I’ve had this restless unease my whole life about wasting time, always feeling a nagging guilt I should be doing something constructive instead of having so much fun. I’ve always been a why do today what you can put off until tomorrow kind of a guy. Bumping along this way, I’ve finished college, got married, kept a good job and basically done the essentials, but I never pursued those ambitions I dreamed about in youth. Well, obviously everyone can’t be an astronaut or rock star, two careers ill suited for my personality even if I had had the natural aptitude, which I didn’t. On the other hand, if I had applied myself I could have been an astronomer that occasionally wrote science fiction novels. I was just too lazy.
When you’re thirteen and thinking about your future you feel you have endless time. Just five years later when I had to fill in the forms that declared my major I wasn’t in the mood to buckle down to math and physics classes because by then all I could think about was majoring in the opposite sex. Oh, I started the classes and got decent grades, I just didn’t have the discipline to keep taking them for eight straight years.
There comes a time when you realize you have to choose between chasing a dream and settling for being ordinary. Becoming an original like Neil Armstrong or Bo Diddley takes a kind of focus that few people have, and being ordinary is a natural pursuit for those people who love variety.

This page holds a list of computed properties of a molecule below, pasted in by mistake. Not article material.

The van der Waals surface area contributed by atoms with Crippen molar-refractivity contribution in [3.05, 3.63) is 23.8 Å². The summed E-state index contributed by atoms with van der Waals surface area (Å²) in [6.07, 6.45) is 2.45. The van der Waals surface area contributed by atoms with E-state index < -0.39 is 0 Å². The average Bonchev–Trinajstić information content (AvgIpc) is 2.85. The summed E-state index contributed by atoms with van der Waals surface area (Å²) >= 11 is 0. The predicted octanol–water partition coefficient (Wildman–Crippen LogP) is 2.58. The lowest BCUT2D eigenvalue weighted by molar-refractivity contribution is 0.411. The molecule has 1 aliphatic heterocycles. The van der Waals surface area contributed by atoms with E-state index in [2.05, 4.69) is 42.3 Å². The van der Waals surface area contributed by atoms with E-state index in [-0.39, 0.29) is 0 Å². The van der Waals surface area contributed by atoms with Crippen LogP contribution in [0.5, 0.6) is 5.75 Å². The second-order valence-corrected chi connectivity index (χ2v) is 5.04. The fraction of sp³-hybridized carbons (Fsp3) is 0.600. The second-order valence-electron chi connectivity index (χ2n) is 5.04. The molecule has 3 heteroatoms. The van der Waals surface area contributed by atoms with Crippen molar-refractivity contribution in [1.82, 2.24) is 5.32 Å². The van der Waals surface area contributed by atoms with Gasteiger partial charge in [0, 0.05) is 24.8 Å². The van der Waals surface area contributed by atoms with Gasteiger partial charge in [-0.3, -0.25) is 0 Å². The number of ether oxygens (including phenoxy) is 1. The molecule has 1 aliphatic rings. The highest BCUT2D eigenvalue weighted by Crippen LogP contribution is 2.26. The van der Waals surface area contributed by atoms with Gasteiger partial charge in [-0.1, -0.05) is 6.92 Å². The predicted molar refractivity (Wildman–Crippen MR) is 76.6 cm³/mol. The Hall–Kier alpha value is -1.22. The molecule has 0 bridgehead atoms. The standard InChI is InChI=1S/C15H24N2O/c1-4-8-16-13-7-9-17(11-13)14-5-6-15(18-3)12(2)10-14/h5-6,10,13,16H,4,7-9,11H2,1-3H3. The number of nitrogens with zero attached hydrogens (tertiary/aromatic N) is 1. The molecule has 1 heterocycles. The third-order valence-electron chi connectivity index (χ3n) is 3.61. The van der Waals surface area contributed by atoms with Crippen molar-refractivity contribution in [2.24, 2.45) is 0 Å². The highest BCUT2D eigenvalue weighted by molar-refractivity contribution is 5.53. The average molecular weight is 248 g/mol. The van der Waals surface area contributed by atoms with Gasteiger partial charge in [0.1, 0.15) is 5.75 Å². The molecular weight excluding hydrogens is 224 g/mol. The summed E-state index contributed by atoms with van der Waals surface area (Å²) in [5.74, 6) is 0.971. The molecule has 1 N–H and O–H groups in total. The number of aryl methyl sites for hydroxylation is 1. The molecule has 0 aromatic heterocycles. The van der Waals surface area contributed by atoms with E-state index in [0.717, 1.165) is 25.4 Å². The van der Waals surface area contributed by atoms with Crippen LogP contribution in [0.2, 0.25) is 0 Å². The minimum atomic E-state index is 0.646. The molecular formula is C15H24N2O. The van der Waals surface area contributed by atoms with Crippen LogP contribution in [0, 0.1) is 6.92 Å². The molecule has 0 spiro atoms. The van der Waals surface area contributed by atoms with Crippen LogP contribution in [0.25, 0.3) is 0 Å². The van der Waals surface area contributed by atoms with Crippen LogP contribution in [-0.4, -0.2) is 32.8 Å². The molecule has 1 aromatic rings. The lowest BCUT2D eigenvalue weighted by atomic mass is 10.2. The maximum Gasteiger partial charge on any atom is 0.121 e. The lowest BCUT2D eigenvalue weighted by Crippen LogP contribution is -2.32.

But I can’t help but think of those five years of adolescence when I felt the potential of possibilities. It’s a time when I viewed a vast vista of time and dreamed of all the ways to spend it. That’s how I’m now feeling about retiring – I have an expanse of time that’s full of possibilities. People often talk about young ambition, but what about old ambition? Why is retiring seen as a time of withdrawal from life?
Everyone talks about what they want to be when they grow up, but why don’t people talk about what they want to be before they die? How come when people retire they don’t go off to college and major in something for their retiring years? If I can retire with thirty years before I’m sixty, and I could live to be ninety, then I have thirty more years for a second career.
Well the cruel answer of the fates is at sixty we don’t have the health and energy we did at eighteen, but is that a show stopper? Once again, it’s a question of discipline and focus, and choosing between having general fun and pursing specialization. Has anyone at age sixty ever set out to do something new like become an engineer, doctor, actor or pop star and succeeded? I can understand you can’t pick becoming a major league baseball player, deep sea diver or fighter jet pilot because of the physical limitations, but what about thinking careers? Isn’t old age supposed to be for the wise?
On one hand I think of retirement as catching up on reading all those books I bought and never read, and pursuing quiet activities like watching television and listening to music, and just plain relaxing after years in the rat race, but on the other hand why don’t I expect more of myself. We ask kids what they want to be when they grow up, as if being grown is just achieving full physical height. If growing is equated to mental development, then asking someone what they want to be when they grow up is like saying, what do you want to be doing when you die, because unless we’re attacked by some brain plague, we can keep growing to the end.